Despite all the fanfare, pageantry and excitement surrounding the pope's historic visit one year ago, however, many Catholics are still not practicing what he preached, Bishop D'Cruze lamented.
"The pope warned against materialism and abuse of power but some of the faithful, including religious leaders, seem to have forgotten this already," he said.
"Most are following his instructions but others continue to neglect their vows and put aside their duties for their own comfort. We need to work harder to advocate in favor of peace and justice, not just for minorities but for everyone," Bishop D'Cruze added.
Dr. Benedict Alo D'Rozario, a former executive director of Caritas Bangladesh, the church's charity arm, said the pope urged "inclusive growth" for everyone.
"His message highlighted the need for inclusive development, both from the church and the state. He called for more participation from laity, women and young people, and he sought to help the poor. He entreated us to denounce materialism and march to a life of holiness," he said.
D'Rozario said the church's recent pastoral workshop incorporated the pope's messages and priorities, but expressed concern that implementation was still stuck at the "planning" stage.
"So far, there haven't been many visible signs of the pope's teachings reaching out to people effectively. Pope Francis asked us to be more vocal about minorities' rights and justice for all to help break the culture of silence. We still have a long way to go," he added.
The church must work harder to involve laity and women, said Rita Roselin Costa, a development worker and women's rights activist.
"We've seen an increase in the participation of women in the church, yet there are still many limits placed on what women can do," she said.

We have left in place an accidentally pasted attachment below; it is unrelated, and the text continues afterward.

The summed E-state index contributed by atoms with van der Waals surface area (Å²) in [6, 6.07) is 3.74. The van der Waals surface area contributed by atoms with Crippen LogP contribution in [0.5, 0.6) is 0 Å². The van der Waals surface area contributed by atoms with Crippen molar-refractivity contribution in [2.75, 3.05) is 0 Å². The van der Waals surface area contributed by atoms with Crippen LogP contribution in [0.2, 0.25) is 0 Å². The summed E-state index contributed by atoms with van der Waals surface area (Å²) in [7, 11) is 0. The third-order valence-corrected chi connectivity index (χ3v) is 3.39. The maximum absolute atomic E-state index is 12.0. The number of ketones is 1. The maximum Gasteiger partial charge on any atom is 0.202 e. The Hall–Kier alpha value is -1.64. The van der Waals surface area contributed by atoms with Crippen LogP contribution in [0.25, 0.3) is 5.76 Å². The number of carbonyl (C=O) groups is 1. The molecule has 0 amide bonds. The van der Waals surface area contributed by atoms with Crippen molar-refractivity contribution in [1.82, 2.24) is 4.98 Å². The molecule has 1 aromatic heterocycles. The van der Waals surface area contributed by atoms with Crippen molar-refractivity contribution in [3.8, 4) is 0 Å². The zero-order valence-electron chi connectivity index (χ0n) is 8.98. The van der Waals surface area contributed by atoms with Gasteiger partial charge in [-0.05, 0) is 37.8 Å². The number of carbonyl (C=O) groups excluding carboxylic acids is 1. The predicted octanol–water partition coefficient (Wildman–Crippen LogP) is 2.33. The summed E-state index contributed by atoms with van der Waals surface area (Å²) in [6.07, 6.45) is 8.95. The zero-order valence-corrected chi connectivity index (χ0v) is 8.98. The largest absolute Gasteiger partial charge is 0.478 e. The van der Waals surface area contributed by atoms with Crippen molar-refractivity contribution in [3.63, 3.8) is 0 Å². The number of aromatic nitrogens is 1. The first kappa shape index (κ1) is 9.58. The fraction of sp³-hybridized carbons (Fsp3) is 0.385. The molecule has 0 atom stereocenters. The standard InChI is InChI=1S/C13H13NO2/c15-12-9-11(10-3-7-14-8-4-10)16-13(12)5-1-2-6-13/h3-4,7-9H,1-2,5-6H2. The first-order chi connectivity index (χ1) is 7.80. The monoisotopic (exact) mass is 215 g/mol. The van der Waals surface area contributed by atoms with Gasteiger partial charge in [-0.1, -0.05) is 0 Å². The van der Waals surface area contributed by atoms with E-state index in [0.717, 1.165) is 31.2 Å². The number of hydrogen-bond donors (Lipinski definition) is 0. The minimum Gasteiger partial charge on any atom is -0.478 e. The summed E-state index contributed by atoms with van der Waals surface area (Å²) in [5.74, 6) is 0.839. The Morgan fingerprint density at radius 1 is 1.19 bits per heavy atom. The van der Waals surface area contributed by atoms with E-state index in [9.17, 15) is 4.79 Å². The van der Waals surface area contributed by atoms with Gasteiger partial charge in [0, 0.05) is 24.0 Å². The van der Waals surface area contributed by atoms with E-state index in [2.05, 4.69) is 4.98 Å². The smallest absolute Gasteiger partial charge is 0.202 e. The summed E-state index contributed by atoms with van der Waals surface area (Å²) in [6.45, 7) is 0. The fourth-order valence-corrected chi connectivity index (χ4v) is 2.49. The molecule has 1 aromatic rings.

Govinda Chandra Pramanik, a Hindu leader and Supreme Court lawyer, said the pontiff's visit inspired hope for socio-political change but that this has not borne much fruit.
"He called for tolerance and stability, which could be achieved with more compromise and dialogue. Sadly, our society and political parties don't care too much about other people so intolerance is on the rise. The pope came with great messages but most of us have failed to grasp and internalize them," Pramanik said.
During his three-day visit, Pope Francis paid tribute to the millions of martyrs from Bangladesh's 1971 war of independence with Pakistan. He met President Abdul Hamid on Nov. 30, held a public Mass on Dec. 1, and ordained 16 deacons to the priesthood.
He also met Catholic bishops, and attended an interfaith gathering featuring thousands of people from various faiths and Christian denominations.
The highlight of that meeting saw him pray with a delegation representing nearly a million Rohingya Muslim refugees who had fled a series of deadly crackdowns in neighboring Myanmar's Rakhine state.
Before leaving for the Vatican, he also visited a Catholic-run homeless shelter and attended an interfaith gathering of 10,000 students at the Church-run Notre Dame College in Dhaka.